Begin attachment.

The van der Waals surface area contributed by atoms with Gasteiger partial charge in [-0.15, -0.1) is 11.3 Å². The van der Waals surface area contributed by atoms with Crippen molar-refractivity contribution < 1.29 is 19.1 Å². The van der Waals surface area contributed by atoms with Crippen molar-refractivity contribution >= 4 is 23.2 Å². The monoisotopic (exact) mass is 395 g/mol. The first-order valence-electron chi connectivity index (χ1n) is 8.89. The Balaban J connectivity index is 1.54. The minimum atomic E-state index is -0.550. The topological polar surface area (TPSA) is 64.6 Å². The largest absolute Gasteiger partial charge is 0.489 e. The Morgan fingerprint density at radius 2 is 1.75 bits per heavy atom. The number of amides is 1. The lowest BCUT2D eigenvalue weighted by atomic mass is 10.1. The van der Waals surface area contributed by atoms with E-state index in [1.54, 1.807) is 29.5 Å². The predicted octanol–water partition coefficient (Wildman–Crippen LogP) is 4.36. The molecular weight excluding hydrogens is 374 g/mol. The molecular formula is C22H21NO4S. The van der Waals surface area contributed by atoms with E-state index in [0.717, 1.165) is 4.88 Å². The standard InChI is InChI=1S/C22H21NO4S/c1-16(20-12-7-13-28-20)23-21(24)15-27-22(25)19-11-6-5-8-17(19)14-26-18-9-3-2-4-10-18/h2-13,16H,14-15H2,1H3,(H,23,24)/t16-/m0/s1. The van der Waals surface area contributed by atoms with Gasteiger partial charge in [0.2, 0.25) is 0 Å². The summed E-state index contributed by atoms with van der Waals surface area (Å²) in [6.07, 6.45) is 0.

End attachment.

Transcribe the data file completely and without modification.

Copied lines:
The van der Waals surface area contributed by atoms with Gasteiger partial charge in [-0.15, -0.1) is 11.3 Å². The van der Waals surface area contributed by atoms with Crippen molar-refractivity contribution < 1.29 is 19.1 Å². The van der Waals surface area contributed by atoms with Crippen molar-refractivity contribution >= 4 is 23.2 Å². The monoisotopic (exact) mass is 395 g/mol. The first-order valence-electron chi connectivity index (χ1n) is 8.89. The Balaban J connectivity index is 1.54. The minimum atomic E-state index is -0.550. The topological polar surface area (TPSA) is 64.6 Å². The largest absolute Gasteiger partial charge is 0.489 e. The Morgan fingerprint density at radius 2 is 1.75 bits per heavy atom. The number of amides is 1. The lowest BCUT2D eigenvalue weighted by atomic mass is 10.1. The van der Waals surface area contributed by atoms with E-state index in [1.54, 1.807) is 29.5 Å². The predicted octanol–water partition coefficient (Wildman–Crippen LogP) is 4.36. The molecular weight excluding hydrogens is 374 g/mol. The molecular formula is C22H21NO4S. The van der Waals surface area contributed by atoms with E-state index in [0.717, 1.165) is 4.88 Å². The standard InChI is InChI=1S/C22H21NO4S/c1-16(20-12-7-13-28-20)23-21(24)15-27-22(25)19-11-6-5-8-17(19)14-26-18-9-3-2-4-10-18/h2-13,16H,14-15H2,1H3,(H,23,24)/t16-/m0/s1. The van der Waals surface area contributed by atoms with Gasteiger partial charge in [0.2, 0.25) is 0 Å². The summed E-state index contributed by atoms with van der Waals surface area (Å²) in [6.07, 6.45) is 0.